By Co-op Owner Pamela Mattson McDonald
Pamela (right) is a lifelong gardener and former professional chef.
At twilight, the silver, ethereal glow from an artichoke plant draws the eye to its fountain of regal, deeply, cut leaves. The plant, which can get to four feet in height and span five feet or more, is a dominant focus of the garden. The harvested buds yield meaty, bottomed petals perfect for dipping. The hearts, with a natural, savory sweetness, lend themselves to pickling, pasta dishes, salads, and sauces for seafood and chicken. When left to bloom the buds become dramatic show-stopping purple blossoms atop the grand spread of its gray-green, frosted leaves and stalwart stem.
Artichokes, cardoons and thistles are all related. The cardoon and artichoke have been cultivated for culinary uses since Roman times. They can be grown successfully in a wide variety of climates, taking care to select the proper type of plant and attend to its cultural needs.
Artichokes are excellent sources of fiber, vitamin C and antioxidants; folate, vitamin K, potassium, and magnesium are present in generous amounts. They’re also very low in saturated fat and cholesterol, and a good source of niacin, B6, iron, phosphorus and copper.
Their qualities have proven remedial effects on the liver and are used to stimulate and aid digestion. Cynar is an Italian artichoke-based aperitif drunk before meals to spark the appetite. Artichoke rusks are given to teething babies. A number of digestive tonics, in over-the-counter medicines, contain artichokes as an ingredient.
To steam artichokes in a way that enhances their innate flavor:
In a pan, place in the water beneath the steamer, 1 Bay leaf, 2 garlic cloves quartered, 3 clove buds. Place in steamer basket 4 chokes with the top of the flower down and the stem end up. Steam for 20 – 30 minutes. When knife is poked into the stem and it is soft, chokes are done.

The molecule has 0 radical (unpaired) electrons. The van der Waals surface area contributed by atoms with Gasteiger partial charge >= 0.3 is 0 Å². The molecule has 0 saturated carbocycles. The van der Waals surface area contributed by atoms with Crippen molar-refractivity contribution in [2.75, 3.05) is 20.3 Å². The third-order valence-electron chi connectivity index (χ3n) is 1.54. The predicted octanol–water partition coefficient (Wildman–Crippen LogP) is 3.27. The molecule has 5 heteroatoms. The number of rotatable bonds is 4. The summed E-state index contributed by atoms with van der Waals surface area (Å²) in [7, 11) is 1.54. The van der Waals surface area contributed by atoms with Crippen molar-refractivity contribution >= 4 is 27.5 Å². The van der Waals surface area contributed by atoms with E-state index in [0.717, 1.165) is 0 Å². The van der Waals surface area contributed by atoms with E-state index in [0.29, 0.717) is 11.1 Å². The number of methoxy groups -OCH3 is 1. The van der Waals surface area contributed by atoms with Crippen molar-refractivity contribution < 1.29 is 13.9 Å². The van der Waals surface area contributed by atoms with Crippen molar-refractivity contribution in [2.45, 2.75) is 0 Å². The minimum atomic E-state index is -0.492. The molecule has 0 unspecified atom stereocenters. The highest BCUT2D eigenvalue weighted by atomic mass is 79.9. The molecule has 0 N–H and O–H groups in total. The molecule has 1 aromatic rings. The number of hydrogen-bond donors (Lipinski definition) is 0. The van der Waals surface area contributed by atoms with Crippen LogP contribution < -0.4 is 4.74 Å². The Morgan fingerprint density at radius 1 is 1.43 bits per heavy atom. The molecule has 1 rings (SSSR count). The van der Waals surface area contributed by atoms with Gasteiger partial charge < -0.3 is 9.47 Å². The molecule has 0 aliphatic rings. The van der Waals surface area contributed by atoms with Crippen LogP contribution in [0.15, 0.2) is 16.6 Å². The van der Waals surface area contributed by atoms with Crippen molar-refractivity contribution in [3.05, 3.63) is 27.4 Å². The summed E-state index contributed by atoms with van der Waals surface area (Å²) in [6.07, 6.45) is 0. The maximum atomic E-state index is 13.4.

LOW-FAT DIP FOR ARTICHOKES
½ cup non-fat yogurt
½ cup low fat mayonnaise
2 garlic cloves crushed through press
1 tablespoon Worcestershire sauce
Blend all to smooth consistency. Makes 1 cup.
TUNA, ARTICHOKE HEART PANINI
3/4 cup pitted Kalamata olives
2 tablespoons olive oil
2 garlic cloves
1 teaspoon lemon zest
1/4 cup mayonnaise
2 (6-ounce) cans tuna in olive oil, drained
1 (12-ounce) jar marinated artichokes, drained and coarsely chopped
1 teaspoon fresh lemon juice
1/2 teaspoon freshly ground black pepper
8 slices artisanal bread
1 tomato, seeded, diced
Puree the olives, oil, garlic, and zest in a food processor until smooth and spreadable. Blend in the mayonnaise. Toss the tuna, artichokes, lemon juice, and pepper in a medium bowl, keeping the tuna in small chunks. Spread the olive puree over two slices of the bread. Spoon the tuna and artichoke mixture onto the bottom piece of bread. Sprinkle the tomatoes over. Cover with the bread top and put in Panini press. Cut in half. Serves four.
ARTICHOKE HEART PASTA SAUCE
2 (14-ounce) can artichoke hearts
6 tablespoon olive oil
5 cloves garlic
1 (15-ounce) can kidney beans
1 lemon, juiced
½ cup chopped parsley
1 cup grated Asiago cheese
1 teaspoon chili flakes
Cooked pasta of choice
Place the artichoke hearts, olive oil and garlic in blender. Blend until smooth. Heat in a saucepan until bubbling. Drain kidney beans. Pour sauce over pasta, sprinkle kidney beans liberally over sauce. Sprinkle lemon juice over all. Top with chopped parsley and Asiago to taste. Lastly, sprinkle chili flakes. Makes 4 servings.
A favorite of Thomas Jefferson at Monticello, needing a fairly long, mild growing season.
Iolette de Provence:
Rare outside of Europe, this French heirloom has tasty pretty, purple buds.
Deep, purple artichokes are tenderer than green artichokes. This one has prickly, purple buds, is popular in Italy and needs a warmer season.